1837 Great Financial Crisis
In 1837 the Eastern USA suffered an economic collapse. Many people lost their jobs, and as Banks went bust they also lost their savings. People were bankrupted and factories and businesses closed.
The Mormons, whose Bank also collapsed ruining many non-believers, became one of the more popular scapegoats for the ruin. This resulted in many Mormons choosing to move West in the face of increasing violence. The increasing population had made land hard to come by.
This combined with the desperation and increasing crime in the East forced people to consider moving West. The Crisis became a big PUSH factor in encouraging people to migrate westward.
1844 ...view middle of the document...
This made travel easier and safer, it also began the idea of limiting the Indians to certain geographically defined areas.
1862 The Homestead Act.
Even by the 1860s the Great Plains were not settled. Regarded as the Desert, White Americans had settled around it in the East and West.
This Homestead Act gave 160 acres of the Great Plains in return for a nominal fee in order to encourage the settlement of the last piece of the USA. The Government was keen to control the whole of the USA, and part of the Manifest Destiny the Plains could not be left to the Indians, it must be settled and organised.
1864 The Massacre of Sand Creek
The Massacre of hundreds of Indian men, women and children who were at Sand Creek, Colorado by Colonel Chivington and local volunteers was a horrific act which became an obstacle to peace between Plains Indians and American settlers. The Massacre was officially sanctioned as the settlers on Cheyenne lands in Colorado were miners, ranchers and importantly Homesteaders who felt threatened by the closeness of the Indians on whose land they were settling.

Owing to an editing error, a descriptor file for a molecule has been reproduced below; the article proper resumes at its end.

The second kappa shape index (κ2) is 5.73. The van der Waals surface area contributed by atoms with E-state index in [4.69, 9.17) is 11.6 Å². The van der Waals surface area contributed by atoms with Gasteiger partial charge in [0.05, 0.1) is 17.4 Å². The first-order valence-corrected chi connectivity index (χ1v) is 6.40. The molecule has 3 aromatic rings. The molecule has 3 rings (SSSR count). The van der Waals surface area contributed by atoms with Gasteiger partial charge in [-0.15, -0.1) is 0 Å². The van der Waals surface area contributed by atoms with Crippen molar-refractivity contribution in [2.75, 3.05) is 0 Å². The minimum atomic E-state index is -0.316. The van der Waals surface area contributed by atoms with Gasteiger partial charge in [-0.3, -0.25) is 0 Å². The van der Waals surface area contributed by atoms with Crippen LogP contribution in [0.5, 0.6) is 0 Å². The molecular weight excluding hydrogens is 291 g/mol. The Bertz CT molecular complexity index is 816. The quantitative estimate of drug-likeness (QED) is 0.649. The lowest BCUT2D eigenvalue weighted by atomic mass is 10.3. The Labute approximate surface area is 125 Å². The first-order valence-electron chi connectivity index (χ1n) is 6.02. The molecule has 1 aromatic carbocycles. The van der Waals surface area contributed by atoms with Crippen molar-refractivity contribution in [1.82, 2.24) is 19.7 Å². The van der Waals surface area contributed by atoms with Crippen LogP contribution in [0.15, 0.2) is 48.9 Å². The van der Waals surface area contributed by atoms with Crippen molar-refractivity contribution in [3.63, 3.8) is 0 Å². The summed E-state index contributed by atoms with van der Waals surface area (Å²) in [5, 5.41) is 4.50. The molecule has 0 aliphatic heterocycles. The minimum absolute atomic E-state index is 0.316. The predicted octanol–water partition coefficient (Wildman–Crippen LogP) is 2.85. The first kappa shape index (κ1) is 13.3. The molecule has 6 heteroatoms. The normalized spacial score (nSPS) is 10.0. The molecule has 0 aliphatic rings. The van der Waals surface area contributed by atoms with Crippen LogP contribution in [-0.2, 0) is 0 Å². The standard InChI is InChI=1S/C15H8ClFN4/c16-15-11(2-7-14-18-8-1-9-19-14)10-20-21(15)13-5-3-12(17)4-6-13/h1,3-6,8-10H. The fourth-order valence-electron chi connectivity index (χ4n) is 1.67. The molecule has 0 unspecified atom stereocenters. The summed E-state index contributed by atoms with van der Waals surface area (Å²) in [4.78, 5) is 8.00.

It was the first of a number of Indian massacres, which revealed the determination of the USA in gaining control over the Plains.
1866 First Cattle Drives Established
After the American Civil War ended in 1865 and ranchers and cattlemen went home they discovered their untended herds of cows had multiplied on an enormous scale.
Goodnight and Loving drove their herds north to markets in Colorado to sell to hungry railroad workers and the US Army.
The cattle industry boomed and cows were transported by rail, and towns grew up along the paths of the cattle drives such as Abilene and Dodge City which grew in wealth.
1868 Second Fort Laramie Treaty
By 1868 the Great Plains were being settled at speed, by Homesteaders, miners and ranchers. This rendered the previous treaty worthless as individuals and Government ignored Indian rights to land awarded them by treaties and laws.
This treaty gave the Black Hills of Dakota to the Sioux Indians ‘forever’. These lands held special religious meaning for the Indians and they were contained in this land. This extended the US Government’s programme of restricting Indians to small pockets of land (reservations) where they were reliant on Government handouts of food and money in order to live.
1869 The completion of the Transcontinental Railroad.
The transcontinental railroad linked the West...